‘Mormon Land’: Scholar looks back at a historic year, from COVID to anti-racism sermons, and what it portends for the LDS Church

Eventful year included major disruptions to Sunday services, temples worship and missionary work — along with major sermons on Black Lives Matter and presidential politics.

(Photo courtesy of The Church of Jesus Christ of Latter-day Saints) President Russell M. Nelson waits for the broadcast to start at the Conference Center Theater on Temple Square, Oct. 3, 2020.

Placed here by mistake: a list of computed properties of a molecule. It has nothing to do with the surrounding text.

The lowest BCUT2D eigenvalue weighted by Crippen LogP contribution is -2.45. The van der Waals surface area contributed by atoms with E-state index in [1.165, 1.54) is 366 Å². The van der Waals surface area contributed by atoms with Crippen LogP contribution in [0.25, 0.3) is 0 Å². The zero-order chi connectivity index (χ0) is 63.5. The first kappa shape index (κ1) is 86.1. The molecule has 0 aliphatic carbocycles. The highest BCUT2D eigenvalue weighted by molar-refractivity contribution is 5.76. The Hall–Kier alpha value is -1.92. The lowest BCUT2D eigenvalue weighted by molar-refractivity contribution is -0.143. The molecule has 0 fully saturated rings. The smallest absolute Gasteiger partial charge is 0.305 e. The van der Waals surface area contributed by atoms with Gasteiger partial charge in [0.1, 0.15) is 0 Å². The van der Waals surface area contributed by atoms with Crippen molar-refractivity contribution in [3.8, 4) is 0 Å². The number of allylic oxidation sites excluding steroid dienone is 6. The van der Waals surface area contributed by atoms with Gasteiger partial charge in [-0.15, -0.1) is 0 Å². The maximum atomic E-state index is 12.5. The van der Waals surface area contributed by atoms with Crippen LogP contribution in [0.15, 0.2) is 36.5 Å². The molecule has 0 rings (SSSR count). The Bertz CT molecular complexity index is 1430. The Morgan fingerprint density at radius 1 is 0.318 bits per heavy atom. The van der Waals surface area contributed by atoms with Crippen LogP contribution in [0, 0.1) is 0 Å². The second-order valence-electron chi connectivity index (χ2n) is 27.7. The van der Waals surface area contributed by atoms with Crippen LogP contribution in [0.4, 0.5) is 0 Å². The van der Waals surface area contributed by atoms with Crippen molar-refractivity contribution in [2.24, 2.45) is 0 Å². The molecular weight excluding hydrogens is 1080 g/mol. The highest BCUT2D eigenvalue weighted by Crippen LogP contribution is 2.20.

This year’s global pandemic brought extraordinary actions inside The Church of Jesus Christ of Latter-day Saints.

Worship services were halted. Temples were closed. Missionaries were released, recalled and reassigned. Humanitarian outreach reached record levels.

And there was much more: Major denunciations of racism were given. Changes to church practices and parlance were announced. A new symbol and proclamation were unveiled.

Patrick Mason, head of Mormon history and culture at Utah State University, discusses the year in Mormonism on this week’s show and what it all may mean moving forward for the global faith.

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